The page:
“It was tough not playing well against Oklahoma City,” Exum said. “But, I just went and thought to myself that two months ago I wasn’t playing basketball at all. So, I was able to keep my head up. I just had to stay strong.”

But, the Jazz simply don’t win Game 2 without Exum’s defense, important 3-point makes and playmaking. And that doesn’t happen if he doesn’t have the right frame of mind.

“I just wanted to make it as difficult on Harden as I could,” Exum said. “I just tried to stay in front of him and tried to make him take tough shots. I knew he was going score, but if I could just make it a little tougher for him, that was my goal.”

The Jazz organization made it clear to Exum he wouldn’t be taken out of the playing rotation. For one thing, he’s needed. Without starting point guard Ricky Rubio, the Jazz need almost every able-bodied guard on the roster to pitch in and play minutes.

Secondly, the Jazz figured the matchup with the Rockets would be different and more favorable to Exum than matching up with Oklahoma City. Against the Thunder, Exum was forced to handle the basketball against tough veteran Raymond Felton, a shorter and much stronger guard. The Rockets don’t have a guard off their bench who applies that kind of defensive pressure.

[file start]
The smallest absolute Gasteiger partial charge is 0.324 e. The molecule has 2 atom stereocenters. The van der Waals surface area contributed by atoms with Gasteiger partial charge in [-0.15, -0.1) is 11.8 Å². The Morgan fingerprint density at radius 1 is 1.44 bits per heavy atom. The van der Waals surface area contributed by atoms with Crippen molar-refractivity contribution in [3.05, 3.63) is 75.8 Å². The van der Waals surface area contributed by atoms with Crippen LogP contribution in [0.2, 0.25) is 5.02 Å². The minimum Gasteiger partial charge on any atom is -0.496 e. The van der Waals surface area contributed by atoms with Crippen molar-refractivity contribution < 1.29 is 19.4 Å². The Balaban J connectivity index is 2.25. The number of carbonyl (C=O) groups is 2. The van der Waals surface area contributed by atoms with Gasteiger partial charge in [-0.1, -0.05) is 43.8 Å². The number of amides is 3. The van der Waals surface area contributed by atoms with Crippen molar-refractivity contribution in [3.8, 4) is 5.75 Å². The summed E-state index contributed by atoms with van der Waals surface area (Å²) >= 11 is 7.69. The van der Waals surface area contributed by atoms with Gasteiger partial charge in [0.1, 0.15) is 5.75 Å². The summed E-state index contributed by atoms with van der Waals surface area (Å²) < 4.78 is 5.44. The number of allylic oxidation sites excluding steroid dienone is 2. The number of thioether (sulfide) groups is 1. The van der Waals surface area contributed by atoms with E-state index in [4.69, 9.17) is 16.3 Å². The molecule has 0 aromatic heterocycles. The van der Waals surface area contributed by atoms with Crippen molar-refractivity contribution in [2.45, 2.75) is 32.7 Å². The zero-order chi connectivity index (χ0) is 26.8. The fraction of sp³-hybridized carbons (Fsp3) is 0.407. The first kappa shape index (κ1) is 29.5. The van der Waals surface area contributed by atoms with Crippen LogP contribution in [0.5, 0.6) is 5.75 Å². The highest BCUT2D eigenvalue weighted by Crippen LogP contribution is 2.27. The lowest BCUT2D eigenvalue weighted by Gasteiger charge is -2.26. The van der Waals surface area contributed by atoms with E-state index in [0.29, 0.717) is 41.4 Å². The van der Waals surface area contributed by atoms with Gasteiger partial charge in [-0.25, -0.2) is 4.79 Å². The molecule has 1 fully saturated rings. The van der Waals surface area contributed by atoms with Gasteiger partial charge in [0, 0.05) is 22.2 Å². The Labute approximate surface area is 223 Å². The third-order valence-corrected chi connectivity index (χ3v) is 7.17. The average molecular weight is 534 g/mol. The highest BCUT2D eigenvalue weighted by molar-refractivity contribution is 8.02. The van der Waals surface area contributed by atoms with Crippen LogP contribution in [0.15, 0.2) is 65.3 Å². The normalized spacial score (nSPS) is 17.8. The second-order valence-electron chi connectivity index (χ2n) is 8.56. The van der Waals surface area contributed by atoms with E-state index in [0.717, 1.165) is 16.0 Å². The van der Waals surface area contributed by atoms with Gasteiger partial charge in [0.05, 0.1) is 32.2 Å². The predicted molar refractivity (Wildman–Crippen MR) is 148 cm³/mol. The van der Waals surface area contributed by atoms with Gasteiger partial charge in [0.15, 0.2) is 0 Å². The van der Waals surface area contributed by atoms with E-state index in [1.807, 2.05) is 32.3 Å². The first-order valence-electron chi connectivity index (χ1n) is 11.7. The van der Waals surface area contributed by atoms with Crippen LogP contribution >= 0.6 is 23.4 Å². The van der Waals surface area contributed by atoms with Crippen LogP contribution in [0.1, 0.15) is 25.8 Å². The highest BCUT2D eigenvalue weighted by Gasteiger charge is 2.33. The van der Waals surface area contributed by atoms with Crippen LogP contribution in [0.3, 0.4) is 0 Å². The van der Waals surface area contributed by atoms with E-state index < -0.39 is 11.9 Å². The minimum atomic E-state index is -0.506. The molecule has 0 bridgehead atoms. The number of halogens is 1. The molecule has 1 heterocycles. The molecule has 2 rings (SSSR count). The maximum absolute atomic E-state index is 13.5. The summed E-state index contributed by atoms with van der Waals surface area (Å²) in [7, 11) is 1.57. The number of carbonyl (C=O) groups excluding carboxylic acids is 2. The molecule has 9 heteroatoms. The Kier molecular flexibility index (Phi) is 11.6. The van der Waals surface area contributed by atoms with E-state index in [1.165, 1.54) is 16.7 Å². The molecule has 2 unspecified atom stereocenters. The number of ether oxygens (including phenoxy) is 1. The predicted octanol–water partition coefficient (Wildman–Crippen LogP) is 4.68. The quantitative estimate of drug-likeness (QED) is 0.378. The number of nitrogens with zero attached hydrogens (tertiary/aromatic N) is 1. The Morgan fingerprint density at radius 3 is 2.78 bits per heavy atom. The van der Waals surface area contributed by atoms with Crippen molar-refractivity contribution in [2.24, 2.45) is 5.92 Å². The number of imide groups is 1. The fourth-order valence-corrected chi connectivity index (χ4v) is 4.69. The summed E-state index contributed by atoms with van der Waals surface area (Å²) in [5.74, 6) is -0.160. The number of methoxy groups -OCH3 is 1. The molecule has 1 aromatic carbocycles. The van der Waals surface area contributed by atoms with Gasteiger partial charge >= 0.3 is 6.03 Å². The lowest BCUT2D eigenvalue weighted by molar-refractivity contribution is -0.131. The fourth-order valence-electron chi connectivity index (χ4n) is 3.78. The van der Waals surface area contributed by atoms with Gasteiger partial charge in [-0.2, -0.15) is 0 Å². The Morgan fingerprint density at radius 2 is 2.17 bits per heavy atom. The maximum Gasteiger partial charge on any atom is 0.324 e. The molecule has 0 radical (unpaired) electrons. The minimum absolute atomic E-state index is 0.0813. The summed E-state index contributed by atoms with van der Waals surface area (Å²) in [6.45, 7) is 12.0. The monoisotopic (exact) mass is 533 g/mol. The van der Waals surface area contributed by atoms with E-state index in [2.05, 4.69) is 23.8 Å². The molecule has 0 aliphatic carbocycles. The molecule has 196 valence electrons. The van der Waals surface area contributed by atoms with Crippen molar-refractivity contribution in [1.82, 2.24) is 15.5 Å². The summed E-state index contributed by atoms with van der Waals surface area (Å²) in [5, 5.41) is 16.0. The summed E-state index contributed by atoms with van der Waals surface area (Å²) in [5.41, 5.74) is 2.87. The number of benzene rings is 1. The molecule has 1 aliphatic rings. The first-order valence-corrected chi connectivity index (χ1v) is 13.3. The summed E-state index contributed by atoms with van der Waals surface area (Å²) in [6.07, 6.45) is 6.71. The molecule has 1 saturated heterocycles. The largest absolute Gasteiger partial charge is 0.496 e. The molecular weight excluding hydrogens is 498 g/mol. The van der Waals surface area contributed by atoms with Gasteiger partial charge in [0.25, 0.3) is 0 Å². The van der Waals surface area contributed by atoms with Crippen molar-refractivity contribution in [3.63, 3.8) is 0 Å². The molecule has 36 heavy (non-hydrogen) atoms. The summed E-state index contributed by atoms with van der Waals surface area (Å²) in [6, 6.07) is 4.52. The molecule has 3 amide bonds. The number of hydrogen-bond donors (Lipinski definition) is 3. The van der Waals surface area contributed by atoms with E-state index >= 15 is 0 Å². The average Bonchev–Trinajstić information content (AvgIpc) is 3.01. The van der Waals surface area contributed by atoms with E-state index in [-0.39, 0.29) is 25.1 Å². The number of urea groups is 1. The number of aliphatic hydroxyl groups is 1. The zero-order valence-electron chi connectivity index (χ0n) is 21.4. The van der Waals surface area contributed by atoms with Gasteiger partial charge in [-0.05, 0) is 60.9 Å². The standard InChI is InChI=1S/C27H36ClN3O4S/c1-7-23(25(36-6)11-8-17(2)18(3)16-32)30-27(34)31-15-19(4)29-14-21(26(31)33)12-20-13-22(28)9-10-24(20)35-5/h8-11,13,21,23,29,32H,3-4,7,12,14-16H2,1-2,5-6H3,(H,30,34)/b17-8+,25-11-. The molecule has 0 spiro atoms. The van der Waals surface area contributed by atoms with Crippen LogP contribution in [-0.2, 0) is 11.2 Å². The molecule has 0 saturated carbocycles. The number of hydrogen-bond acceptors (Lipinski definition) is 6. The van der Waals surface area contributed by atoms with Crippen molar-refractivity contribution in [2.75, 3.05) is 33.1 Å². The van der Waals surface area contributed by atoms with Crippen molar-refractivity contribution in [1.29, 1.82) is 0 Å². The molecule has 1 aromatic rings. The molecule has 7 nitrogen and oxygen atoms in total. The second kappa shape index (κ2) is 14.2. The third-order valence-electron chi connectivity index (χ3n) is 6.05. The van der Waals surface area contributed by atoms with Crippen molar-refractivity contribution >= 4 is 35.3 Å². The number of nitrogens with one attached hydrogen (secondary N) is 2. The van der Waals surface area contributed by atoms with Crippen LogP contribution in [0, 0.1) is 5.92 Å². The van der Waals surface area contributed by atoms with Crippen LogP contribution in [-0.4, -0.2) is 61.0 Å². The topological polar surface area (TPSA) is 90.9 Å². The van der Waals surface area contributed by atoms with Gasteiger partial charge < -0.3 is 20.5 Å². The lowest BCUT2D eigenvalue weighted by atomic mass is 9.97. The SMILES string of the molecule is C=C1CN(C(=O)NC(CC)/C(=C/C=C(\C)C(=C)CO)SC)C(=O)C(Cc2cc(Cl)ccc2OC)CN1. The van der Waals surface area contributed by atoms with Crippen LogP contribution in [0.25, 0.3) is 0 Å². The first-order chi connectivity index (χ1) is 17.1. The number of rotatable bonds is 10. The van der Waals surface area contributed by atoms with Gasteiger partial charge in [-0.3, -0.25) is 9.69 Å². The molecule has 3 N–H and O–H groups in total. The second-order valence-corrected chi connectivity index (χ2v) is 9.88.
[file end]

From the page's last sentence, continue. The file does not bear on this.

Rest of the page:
So, Jazz coach Quin Snyder and assistant Lamar Skeeter sat down with Exum. They worked with him on film, they advised him on things he needed to do. They realized teams are leaving him alone on the perimeter. Not just open, alone. So, they told him to shoot the basketball, make or miss.

On Wednesday, Exum’s 3-pointer with 7:48 remaining gave the Jazz a 95-94 lead they would never relinquish.

Snyder and Skeeter told Exum to go strong to the basket. Too often he got into the lane and tried to finish a floater or a lay-up, when he had a lane, the leaping ability and an open window to dunk the basketball.

On Wednesday, with 55 seconds remaining, Exum blew by a defender and encountered the rim. He let loose a roaring one-handed dunk, much to the delight of his teammates, putting the Jazz up 114-105 and closing the door for good on the Rockets.

“I’ve never seen him so excited,” Utah center Ekpe Udoh said. “I didn’t even know who he was.”